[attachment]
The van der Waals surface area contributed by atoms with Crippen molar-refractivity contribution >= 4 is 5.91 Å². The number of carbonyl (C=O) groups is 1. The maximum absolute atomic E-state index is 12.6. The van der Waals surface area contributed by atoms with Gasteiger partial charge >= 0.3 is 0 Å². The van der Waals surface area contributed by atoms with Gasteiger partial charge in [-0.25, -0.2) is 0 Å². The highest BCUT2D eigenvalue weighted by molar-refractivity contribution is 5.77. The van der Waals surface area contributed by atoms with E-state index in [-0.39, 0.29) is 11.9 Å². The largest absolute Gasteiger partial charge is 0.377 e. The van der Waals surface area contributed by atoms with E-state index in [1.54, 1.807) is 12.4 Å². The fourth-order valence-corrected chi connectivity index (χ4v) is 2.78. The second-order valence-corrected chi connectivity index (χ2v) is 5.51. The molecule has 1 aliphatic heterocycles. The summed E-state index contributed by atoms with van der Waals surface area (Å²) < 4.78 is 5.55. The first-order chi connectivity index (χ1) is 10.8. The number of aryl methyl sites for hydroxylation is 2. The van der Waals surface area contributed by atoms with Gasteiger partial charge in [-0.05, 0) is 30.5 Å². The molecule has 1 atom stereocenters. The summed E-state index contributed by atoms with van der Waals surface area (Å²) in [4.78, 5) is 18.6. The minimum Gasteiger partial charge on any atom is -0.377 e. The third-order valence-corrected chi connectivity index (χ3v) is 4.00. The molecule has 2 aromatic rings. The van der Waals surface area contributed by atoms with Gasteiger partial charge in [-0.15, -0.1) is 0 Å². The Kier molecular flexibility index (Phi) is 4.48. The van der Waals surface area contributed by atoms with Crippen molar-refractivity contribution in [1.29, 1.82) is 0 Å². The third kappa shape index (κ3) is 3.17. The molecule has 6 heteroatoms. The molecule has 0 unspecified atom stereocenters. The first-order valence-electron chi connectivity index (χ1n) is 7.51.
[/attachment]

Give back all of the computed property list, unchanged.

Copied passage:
The van der Waals surface area contributed by atoms with Crippen molar-refractivity contribution >= 4 is 5.91 Å². The number of carbonyl (C=O) groups is 1. The maximum absolute atomic E-state index is 12.6. The van der Waals surface area contributed by atoms with Gasteiger partial charge >= 0.3 is 0 Å². The van der Waals surface area contributed by atoms with Gasteiger partial charge in [-0.25, -0.2) is 0 Å². The highest BCUT2D eigenvalue weighted by molar-refractivity contribution is 5.77. The van der Waals surface area contributed by atoms with E-state index in [-0.39, 0.29) is 11.9 Å². The largest absolute Gasteiger partial charge is 0.377 e. The van der Waals surface area contributed by atoms with E-state index in [1.54, 1.807) is 12.4 Å². The fourth-order valence-corrected chi connectivity index (χ4v) is 2.78. The second-order valence-corrected chi connectivity index (χ2v) is 5.51. The molecule has 1 aliphatic heterocycles. The summed E-state index contributed by atoms with van der Waals surface area (Å²) < 4.78 is 5.55. The first-order chi connectivity index (χ1) is 10.8. The number of aryl methyl sites for hydroxylation is 2. The van der Waals surface area contributed by atoms with Gasteiger partial charge in [-0.05, 0) is 30.5 Å². The molecule has 1 atom stereocenters. The summed E-state index contributed by atoms with van der Waals surface area (Å²) in [4.78, 5) is 18.6. The minimum Gasteiger partial charge on any atom is -0.377 e. The third-order valence-corrected chi connectivity index (χ3v) is 4.00. The molecule has 2 aromatic rings. The van der Waals surface area contributed by atoms with Gasteiger partial charge in [-0.15, -0.1) is 0 Å². The Kier molecular flexibility index (Phi) is 4.48. The van der Waals surface area contributed by atoms with Crippen molar-refractivity contribution in [1.29, 1.82) is 0 Å². The third kappa shape index (κ3) is 3.17. The molecule has 6 heteroatoms. The molecule has 0 unspecified atom stereocenters. The first-order valence-electron chi connectivity index (χ1n) is 7.51.